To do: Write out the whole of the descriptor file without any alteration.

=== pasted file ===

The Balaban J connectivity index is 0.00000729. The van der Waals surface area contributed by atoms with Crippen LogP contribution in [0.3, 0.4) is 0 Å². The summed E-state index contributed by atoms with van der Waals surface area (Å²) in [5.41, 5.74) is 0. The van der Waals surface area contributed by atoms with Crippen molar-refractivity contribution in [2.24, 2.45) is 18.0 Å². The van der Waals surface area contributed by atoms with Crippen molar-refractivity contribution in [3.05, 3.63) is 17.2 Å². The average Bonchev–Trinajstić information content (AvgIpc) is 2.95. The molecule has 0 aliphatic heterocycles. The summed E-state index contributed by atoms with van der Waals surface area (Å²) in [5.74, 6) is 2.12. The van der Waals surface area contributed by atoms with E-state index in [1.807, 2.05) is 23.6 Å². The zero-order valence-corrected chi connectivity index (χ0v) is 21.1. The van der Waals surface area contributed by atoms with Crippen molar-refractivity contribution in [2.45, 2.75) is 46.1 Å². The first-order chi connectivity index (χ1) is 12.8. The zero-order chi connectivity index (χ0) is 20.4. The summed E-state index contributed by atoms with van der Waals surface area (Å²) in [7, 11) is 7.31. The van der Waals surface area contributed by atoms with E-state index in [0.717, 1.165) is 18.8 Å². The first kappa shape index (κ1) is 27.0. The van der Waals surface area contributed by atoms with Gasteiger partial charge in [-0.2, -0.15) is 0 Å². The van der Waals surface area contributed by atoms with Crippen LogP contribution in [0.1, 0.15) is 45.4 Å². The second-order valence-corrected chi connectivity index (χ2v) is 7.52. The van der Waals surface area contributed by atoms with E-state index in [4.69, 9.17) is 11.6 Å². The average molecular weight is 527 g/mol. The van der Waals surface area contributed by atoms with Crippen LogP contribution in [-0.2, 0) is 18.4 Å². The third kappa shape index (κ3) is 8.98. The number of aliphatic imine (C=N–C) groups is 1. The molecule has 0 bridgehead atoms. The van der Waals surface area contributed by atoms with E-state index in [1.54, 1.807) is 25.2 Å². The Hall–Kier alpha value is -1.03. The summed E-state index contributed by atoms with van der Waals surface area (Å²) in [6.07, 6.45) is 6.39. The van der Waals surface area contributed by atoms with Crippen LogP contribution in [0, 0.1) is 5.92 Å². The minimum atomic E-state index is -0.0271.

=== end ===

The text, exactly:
The Balaban J connectivity index is 0.00000729. The van der Waals surface area contributed by atoms with Crippen LogP contribution in [0.3, 0.4) is 0 Å². The summed E-state index contributed by atoms with van der Waals surface area (Å²) in [5.41, 5.74) is 0. The van der Waals surface area contributed by atoms with Crippen molar-refractivity contribution in [2.24, 2.45) is 18.0 Å². The van der Waals surface area contributed by atoms with Crippen molar-refractivity contribution in [3.05, 3.63) is 17.2 Å². The average Bonchev–Trinajstić information content (AvgIpc) is 2.95. The molecule has 0 aliphatic heterocycles. The summed E-state index contributed by atoms with van der Waals surface area (Å²) in [5.74, 6) is 2.12. The van der Waals surface area contributed by atoms with E-state index in [1.807, 2.05) is 23.6 Å². The zero-order valence-corrected chi connectivity index (χ0v) is 21.1. The van der Waals surface area contributed by atoms with Crippen molar-refractivity contribution in [2.45, 2.75) is 46.1 Å². The first-order chi connectivity index (χ1) is 12.8. The zero-order chi connectivity index (χ0) is 20.4. The summed E-state index contributed by atoms with van der Waals surface area (Å²) in [7, 11) is 7.31. The van der Waals surface area contributed by atoms with E-state index in [0.717, 1.165) is 18.8 Å². The first kappa shape index (κ1) is 27.0. The van der Waals surface area contributed by atoms with Gasteiger partial charge in [-0.2, -0.15) is 0 Å². The van der Waals surface area contributed by atoms with Crippen LogP contribution in [0.1, 0.15) is 45.4 Å². The second-order valence-corrected chi connectivity index (χ2v) is 7.52. The van der Waals surface area contributed by atoms with E-state index in [4.69, 9.17) is 11.6 Å². The average molecular weight is 527 g/mol. The van der Waals surface area contributed by atoms with Crippen LogP contribution in [-0.2, 0) is 18.4 Å². The third kappa shape index (κ3) is 8.98. The number of aliphatic imine (C=N–C) groups is 1. The molecule has 0 bridgehead atoms. The van der Waals surface area contributed by atoms with E-state index in [1.54, 1.807) is 25.2 Å². The Hall–Kier alpha value is -1.03. The summed E-state index contributed by atoms with van der Waals surface area (Å²) in [6.07, 6.45) is 6.39. The van der Waals surface area contributed by atoms with Crippen LogP contribution in [0, 0.1) is 5.92 Å². The minimum atomic E-state index is -0.0271.